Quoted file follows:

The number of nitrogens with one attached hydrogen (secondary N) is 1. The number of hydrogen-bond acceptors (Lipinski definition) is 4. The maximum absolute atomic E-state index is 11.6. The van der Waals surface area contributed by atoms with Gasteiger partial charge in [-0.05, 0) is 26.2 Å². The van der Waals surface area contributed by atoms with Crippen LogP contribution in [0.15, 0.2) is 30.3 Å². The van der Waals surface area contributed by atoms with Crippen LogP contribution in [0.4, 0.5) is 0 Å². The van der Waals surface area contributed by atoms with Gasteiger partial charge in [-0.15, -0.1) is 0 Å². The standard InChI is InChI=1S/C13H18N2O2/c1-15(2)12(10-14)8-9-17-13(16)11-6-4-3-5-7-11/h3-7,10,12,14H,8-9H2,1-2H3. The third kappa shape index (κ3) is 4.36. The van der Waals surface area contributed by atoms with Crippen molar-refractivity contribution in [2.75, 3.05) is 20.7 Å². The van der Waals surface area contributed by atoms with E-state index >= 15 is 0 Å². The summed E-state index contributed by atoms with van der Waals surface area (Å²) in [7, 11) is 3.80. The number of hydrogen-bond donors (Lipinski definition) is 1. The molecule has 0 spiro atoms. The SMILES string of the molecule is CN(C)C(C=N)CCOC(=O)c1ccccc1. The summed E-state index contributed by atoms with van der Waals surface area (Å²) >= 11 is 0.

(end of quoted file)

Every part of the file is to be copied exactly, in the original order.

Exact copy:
The number of nitrogens with one attached hydrogen (secondary N) is 1. The number of hydrogen-bond acceptors (Lipinski definition) is 4. The maximum absolute atomic E-state index is 11.6. The van der Waals surface area contributed by atoms with Gasteiger partial charge in [-0.05, 0) is 26.2 Å². The van der Waals surface area contributed by atoms with Crippen LogP contribution in [0.15, 0.2) is 30.3 Å². The van der Waals surface area contributed by atoms with Crippen LogP contribution in [0.4, 0.5) is 0 Å². The van der Waals surface area contributed by atoms with Gasteiger partial charge in [-0.15, -0.1) is 0 Å². The standard InChI is InChI=1S/C13H18N2O2/c1-15(2)12(10-14)8-9-17-13(16)11-6-4-3-5-7-11/h3-7,10,12,14H,8-9H2,1-2H3. The third kappa shape index (κ3) is 4.36. The van der Waals surface area contributed by atoms with Crippen molar-refractivity contribution in [2.75, 3.05) is 20.7 Å². The van der Waals surface area contributed by atoms with E-state index >= 15 is 0 Å². The summed E-state index contributed by atoms with van der Waals surface area (Å²) in [7, 11) is 3.80. The number of hydrogen-bond donors (Lipinski definition) is 1. The molecule has 0 spiro atoms. The SMILES string of the molecule is CN(C)C(C=N)CCOC(=O)c1ccccc1. The summed E-state index contributed by atoms with van der Waals surface area (Å²) >= 11 is 0.